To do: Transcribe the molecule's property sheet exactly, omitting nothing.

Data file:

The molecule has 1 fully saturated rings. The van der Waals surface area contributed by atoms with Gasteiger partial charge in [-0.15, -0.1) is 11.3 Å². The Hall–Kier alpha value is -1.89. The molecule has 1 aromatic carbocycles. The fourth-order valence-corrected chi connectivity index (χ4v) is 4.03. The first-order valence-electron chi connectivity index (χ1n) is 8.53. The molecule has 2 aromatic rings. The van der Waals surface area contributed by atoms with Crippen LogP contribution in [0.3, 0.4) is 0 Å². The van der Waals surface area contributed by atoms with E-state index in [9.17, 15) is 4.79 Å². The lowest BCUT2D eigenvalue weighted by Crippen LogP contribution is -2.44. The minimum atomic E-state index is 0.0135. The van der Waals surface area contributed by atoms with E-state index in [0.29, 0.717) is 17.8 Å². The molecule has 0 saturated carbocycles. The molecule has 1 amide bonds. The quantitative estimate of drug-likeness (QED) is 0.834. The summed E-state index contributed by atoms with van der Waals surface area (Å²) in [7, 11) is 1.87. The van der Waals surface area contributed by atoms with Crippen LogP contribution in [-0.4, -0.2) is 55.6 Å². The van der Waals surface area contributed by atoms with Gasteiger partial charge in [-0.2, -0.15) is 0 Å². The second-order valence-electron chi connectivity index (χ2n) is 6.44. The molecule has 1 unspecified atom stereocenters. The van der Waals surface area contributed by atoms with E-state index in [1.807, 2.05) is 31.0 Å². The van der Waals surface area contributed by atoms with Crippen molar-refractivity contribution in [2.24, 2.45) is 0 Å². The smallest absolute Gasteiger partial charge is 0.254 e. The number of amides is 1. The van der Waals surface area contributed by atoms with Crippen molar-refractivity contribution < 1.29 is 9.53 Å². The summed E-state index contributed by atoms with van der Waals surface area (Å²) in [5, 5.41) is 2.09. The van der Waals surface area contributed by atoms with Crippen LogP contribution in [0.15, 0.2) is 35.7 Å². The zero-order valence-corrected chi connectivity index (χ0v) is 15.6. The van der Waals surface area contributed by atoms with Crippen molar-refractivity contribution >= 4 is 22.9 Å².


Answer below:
The molecule has 1 fully saturated rings. The van der Waals surface area contributed by atoms with Gasteiger partial charge in [-0.15, -0.1) is 11.3 Å². The Hall–Kier alpha value is -1.89. The molecule has 1 aromatic carbocycles. The fourth-order valence-corrected chi connectivity index (χ4v) is 4.03. The first-order valence-electron chi connectivity index (χ1n) is 8.53. The molecule has 2 aromatic rings. The van der Waals surface area contributed by atoms with Crippen LogP contribution in [0.3, 0.4) is 0 Å². The van der Waals surface area contributed by atoms with E-state index in [9.17, 15) is 4.79 Å². The lowest BCUT2D eigenvalue weighted by Crippen LogP contribution is -2.44. The minimum atomic E-state index is 0.0135. The van der Waals surface area contributed by atoms with E-state index in [0.29, 0.717) is 17.8 Å². The molecule has 0 saturated carbocycles. The molecule has 1 amide bonds. The quantitative estimate of drug-likeness (QED) is 0.834. The summed E-state index contributed by atoms with van der Waals surface area (Å²) in [7, 11) is 1.87. The van der Waals surface area contributed by atoms with Crippen LogP contribution in [-0.4, -0.2) is 55.6 Å². The van der Waals surface area contributed by atoms with Gasteiger partial charge in [-0.2, -0.15) is 0 Å². The second-order valence-electron chi connectivity index (χ2n) is 6.44. The molecule has 1 unspecified atom stereocenters. The van der Waals surface area contributed by atoms with E-state index in [1.807, 2.05) is 31.0 Å². The van der Waals surface area contributed by atoms with Crippen molar-refractivity contribution in [2.24, 2.45) is 0 Å². The smallest absolute Gasteiger partial charge is 0.254 e. The number of amides is 1. The van der Waals surface area contributed by atoms with Crippen molar-refractivity contribution < 1.29 is 9.53 Å². The summed E-state index contributed by atoms with van der Waals surface area (Å²) in [5, 5.41) is 2.09. The van der Waals surface area contributed by atoms with Crippen LogP contribution in [0.15, 0.2) is 35.7 Å². The zero-order valence-corrected chi connectivity index (χ0v) is 15.6. The van der Waals surface area contributed by atoms with Crippen molar-refractivity contribution >= 4 is 22.9 Å².